Electoral campaign funding
In democratic countries, an independent authority supervising the elections sets a maximum limit on the cost of an electoral campaign per candidate, then in collaboration with the integrity and corruption combating authority, they audit each campaign and examine the details of such funding, so that the high cost of electoral campaigning does not deprive people with limited income and the poor from competing with rich and wealthy candidates who can address voters and affect and alter their choices.
This authority also questions the sources of extravagant spending during the short period of the elections. In addition, it demands financial disclosure from all the winners in order to prevent them from utilizing their public positions in making personal gains and illegal fortunes.
Things are very different here in Kuwait. There is hardly any control on how funds are spent during the elections. Nobody knows the sources of these funds, which spoils the election process and does not make it a real reflection of the people’s will, because the chances of richer candidates who own fortunes with unidentified official sources are incomparable with those of others. In addition, we are always in an awkward position in view of the unfair election law, the political chaos, government interference, political money and sectarian polarization, with the result that the outcome of the process does not really reflect the people’s will.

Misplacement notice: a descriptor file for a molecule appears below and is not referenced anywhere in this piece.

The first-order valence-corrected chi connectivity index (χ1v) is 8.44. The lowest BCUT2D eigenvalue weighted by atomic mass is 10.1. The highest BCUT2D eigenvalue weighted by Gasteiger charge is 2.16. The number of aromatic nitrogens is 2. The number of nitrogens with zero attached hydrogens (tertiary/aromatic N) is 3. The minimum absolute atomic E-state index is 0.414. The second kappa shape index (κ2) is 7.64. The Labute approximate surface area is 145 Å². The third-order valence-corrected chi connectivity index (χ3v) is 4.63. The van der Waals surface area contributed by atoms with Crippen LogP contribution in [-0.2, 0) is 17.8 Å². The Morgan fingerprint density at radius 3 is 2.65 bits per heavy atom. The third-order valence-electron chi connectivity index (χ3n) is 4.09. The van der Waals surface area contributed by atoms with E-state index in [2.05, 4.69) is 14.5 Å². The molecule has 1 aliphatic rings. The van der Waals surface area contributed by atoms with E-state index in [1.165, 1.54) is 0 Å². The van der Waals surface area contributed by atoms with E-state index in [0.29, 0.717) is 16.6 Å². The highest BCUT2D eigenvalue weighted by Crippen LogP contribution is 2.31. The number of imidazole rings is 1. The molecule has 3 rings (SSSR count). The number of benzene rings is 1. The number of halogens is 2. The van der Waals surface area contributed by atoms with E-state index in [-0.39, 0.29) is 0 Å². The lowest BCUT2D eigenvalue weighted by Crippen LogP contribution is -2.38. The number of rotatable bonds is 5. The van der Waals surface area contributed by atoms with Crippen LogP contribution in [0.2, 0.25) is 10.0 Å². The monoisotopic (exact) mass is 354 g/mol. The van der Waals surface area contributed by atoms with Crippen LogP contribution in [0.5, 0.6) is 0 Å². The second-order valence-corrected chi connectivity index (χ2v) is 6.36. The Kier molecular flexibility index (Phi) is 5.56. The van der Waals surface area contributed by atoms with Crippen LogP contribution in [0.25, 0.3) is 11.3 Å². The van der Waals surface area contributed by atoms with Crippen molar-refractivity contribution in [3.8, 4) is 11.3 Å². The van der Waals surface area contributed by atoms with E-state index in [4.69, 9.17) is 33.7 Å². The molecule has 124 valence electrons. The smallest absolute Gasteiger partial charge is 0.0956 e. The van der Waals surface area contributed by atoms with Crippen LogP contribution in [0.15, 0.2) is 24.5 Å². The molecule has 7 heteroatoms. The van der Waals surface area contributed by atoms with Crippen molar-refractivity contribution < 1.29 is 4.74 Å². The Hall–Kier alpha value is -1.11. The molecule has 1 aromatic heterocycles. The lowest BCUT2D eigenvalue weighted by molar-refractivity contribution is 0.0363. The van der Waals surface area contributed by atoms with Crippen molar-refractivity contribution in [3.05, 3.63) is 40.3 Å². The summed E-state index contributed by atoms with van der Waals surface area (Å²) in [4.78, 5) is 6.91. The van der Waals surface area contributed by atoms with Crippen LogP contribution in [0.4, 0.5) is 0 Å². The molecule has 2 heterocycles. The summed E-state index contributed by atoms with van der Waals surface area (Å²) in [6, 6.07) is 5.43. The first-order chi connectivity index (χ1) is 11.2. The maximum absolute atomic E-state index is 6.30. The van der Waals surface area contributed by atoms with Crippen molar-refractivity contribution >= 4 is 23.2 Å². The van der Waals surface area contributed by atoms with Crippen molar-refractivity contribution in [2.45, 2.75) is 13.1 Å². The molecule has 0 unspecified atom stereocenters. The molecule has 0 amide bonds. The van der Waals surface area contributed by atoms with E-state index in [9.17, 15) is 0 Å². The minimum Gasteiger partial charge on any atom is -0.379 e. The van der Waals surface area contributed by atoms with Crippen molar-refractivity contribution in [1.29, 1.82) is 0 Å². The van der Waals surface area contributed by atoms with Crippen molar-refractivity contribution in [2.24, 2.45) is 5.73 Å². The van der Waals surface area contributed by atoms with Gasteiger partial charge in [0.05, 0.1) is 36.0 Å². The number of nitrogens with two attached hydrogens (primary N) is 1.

Questioning the sources of funding and the purpose of spending those fortunes gains a great deal of importance if we take into consideration that some electoral campaigns cost over a million dinars. In other words, what makes some candidates spend KD 1 million or even KD 200,000 on a campaign? Some of them never give up and keep trying again and again, though the salary they will get if they succeed is not more than KD 3,000 a month, a total of KD 144,000 during a full tenure if the parliament does not get dissolved earlier!
Is this because most candidates know that the new position will earn them double of what they will ever spend, especially in the absence of the ‘Where did you get that from’ law? The new position will also give some of them the prestige they seek in order to achieve personal gains and distribute economic benefits according to power balances. Previous experiences have proved that profiteering from public funds prevails within certain groups and that people who had nothing to do with politics or public work and who had been financially and socially modest before the elections suddenly become millionaires once they make it to the parliament. How come?! — Translated by Kuwait Times